The style may vary according to the time and the literary and cultural influences of each person. However, the tendency is to use language that is clear and as understandable as possible, without flourishes or excessive adjectives.

Parts of an autobiography

There is no formal structure for writing an autobiography, not even the need to follow the temporal thread, since you can start at the end and then refer to the first years, or to events in the intervening years.

However, in general, memoirs and autobiographies follow the following structure:

1- Introduction and early years

In this section, the reasons why it has been decided to write the autobiography are generally stated, the family history (fathers, mothers, grandparents) is mentioned, and the reader is located historically and geographically.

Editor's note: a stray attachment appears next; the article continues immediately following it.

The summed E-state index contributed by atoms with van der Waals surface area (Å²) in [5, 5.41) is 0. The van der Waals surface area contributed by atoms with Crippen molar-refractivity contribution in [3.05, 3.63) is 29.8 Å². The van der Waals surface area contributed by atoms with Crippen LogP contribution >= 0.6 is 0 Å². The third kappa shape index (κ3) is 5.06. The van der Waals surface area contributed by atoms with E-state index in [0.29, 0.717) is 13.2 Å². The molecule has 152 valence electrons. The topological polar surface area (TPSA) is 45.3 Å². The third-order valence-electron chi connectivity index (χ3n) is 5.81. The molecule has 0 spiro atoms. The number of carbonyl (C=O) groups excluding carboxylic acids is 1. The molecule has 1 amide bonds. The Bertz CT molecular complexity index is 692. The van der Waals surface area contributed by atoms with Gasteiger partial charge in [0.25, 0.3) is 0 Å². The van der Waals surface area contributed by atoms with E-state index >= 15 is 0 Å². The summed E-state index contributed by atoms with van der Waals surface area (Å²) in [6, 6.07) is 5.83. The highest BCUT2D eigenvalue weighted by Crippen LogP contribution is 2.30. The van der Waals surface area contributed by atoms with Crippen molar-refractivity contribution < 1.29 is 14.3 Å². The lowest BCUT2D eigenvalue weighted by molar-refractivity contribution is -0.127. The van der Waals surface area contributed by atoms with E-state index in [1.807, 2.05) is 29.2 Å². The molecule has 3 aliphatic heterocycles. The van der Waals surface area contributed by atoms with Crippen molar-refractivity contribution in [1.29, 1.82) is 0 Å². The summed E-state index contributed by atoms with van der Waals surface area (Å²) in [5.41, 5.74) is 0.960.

It talks about the first memories and the events and characters that impacted the author during those initial years. If there is any special situation that will determine the biography, it is mentioned in this first part.

For example, Mario Vargas Llosa begins with a chapter titled «That man who was my dad,» and narrates how he found out, at the age of ten, that his father was not dead, as he had been led to believe, on the same day. that you will meet him.

2- Studies and training

Autobiographies generally use studies and professional life as a narrative axis, adding more intimate information (family relationships, love affairs, trips, removals, etc.).

For example, in the first part of his autobiography, George Sand places all the weight of his story on the rivalry and struggle between his mother and his father’s mother (his grandmother) for their affection and loyalty. Around this fight he recounts his life and studies him until he was sixteen years old.

3- The body of the text. Development

The most important or relevant events and reflections for the author are exposed. It generally begins when he begins a life independent of the family nucleus and develops his personal and professional life.

In the example of Vargas Llosa, the autobiography contains two plots or developments: on the one hand, his fight with his father over his desire to become a writer, and on the other, his candidacy and the electoral campaign of 1990, to be president of Peru.